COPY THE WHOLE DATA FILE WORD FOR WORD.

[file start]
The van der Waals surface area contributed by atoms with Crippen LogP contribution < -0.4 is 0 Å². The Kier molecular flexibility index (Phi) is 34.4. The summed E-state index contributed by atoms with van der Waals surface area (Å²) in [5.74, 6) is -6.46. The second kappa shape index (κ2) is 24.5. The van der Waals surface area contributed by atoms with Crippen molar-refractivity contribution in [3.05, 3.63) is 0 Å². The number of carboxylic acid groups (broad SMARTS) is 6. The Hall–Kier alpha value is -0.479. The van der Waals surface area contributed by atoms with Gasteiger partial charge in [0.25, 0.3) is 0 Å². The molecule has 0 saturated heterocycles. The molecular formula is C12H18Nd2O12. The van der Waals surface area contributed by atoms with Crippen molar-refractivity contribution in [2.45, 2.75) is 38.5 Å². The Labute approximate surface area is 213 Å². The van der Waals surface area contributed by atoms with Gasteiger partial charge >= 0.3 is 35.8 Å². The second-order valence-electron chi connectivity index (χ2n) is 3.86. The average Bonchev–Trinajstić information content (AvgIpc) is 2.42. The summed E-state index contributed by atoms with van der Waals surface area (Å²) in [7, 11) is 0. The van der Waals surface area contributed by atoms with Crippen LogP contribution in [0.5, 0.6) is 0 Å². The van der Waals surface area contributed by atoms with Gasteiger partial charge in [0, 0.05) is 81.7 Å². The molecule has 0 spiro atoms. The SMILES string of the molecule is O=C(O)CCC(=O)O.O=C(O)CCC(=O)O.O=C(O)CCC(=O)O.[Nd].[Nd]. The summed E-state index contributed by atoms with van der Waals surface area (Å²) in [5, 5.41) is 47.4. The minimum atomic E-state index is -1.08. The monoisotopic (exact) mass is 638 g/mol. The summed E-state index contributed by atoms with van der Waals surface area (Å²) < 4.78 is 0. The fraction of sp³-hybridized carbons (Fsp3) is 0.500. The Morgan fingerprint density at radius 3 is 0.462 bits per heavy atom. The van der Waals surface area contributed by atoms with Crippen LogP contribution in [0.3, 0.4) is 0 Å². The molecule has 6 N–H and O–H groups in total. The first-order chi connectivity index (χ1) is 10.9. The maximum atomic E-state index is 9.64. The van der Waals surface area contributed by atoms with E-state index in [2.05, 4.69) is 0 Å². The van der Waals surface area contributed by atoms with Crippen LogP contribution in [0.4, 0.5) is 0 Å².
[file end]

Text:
The van der Waals surface area contributed by atoms with Crippen LogP contribution < -0.4 is 0 Å². The Kier molecular flexibility index (Phi) is 34.4. The summed E-state index contributed by atoms with van der Waals surface area (Å²) in [5.74, 6) is -6.46. The second kappa shape index (κ2) is 24.5. The van der Waals surface area contributed by atoms with Crippen molar-refractivity contribution in [3.05, 3.63) is 0 Å². The number of carboxylic acid groups (broad SMARTS) is 6. The Hall–Kier alpha value is -0.479. The van der Waals surface area contributed by atoms with Gasteiger partial charge in [0.25, 0.3) is 0 Å². The molecule has 0 saturated heterocycles. The molecular formula is C12H18Nd2O12. The van der Waals surface area contributed by atoms with Crippen molar-refractivity contribution in [2.45, 2.75) is 38.5 Å². The Labute approximate surface area is 213 Å². The van der Waals surface area contributed by atoms with Gasteiger partial charge >= 0.3 is 35.8 Å². The second-order valence-electron chi connectivity index (χ2n) is 3.86. The average Bonchev–Trinajstić information content (AvgIpc) is 2.42. The summed E-state index contributed by atoms with van der Waals surface area (Å²) in [7, 11) is 0. The van der Waals surface area contributed by atoms with Crippen LogP contribution in [0.5, 0.6) is 0 Å². The van der Waals surface area contributed by atoms with Gasteiger partial charge in [0, 0.05) is 81.7 Å². The molecule has 0 spiro atoms. The SMILES string of the molecule is O=C(O)CCC(=O)O.O=C(O)CCC(=O)O.O=C(O)CCC(=O)O.[Nd].[Nd]. The summed E-state index contributed by atoms with van der Waals surface area (Å²) in [5, 5.41) is 47.4. The minimum atomic E-state index is -1.08. The monoisotopic (exact) mass is 638 g/mol. The summed E-state index contributed by atoms with van der Waals surface area (Å²) < 4.78 is 0. The fraction of sp³-hybridized carbons (Fsp3) is 0.500. The Morgan fingerprint density at radius 3 is 0.462 bits per heavy atom. The van der Waals surface area contributed by atoms with Crippen LogP contribution in [0.3, 0.4) is 0 Å². The molecule has 6 N–H and O–H groups in total. The first-order chi connectivity index (χ1) is 10.9. The maximum atomic E-state index is 9.64. The van der Waals surface area contributed by atoms with E-state index in [2.05, 4.69) is 0 Å². The van der Waals surface area contributed by atoms with Crippen LogP contribution in [0.4, 0.5) is 0 Å².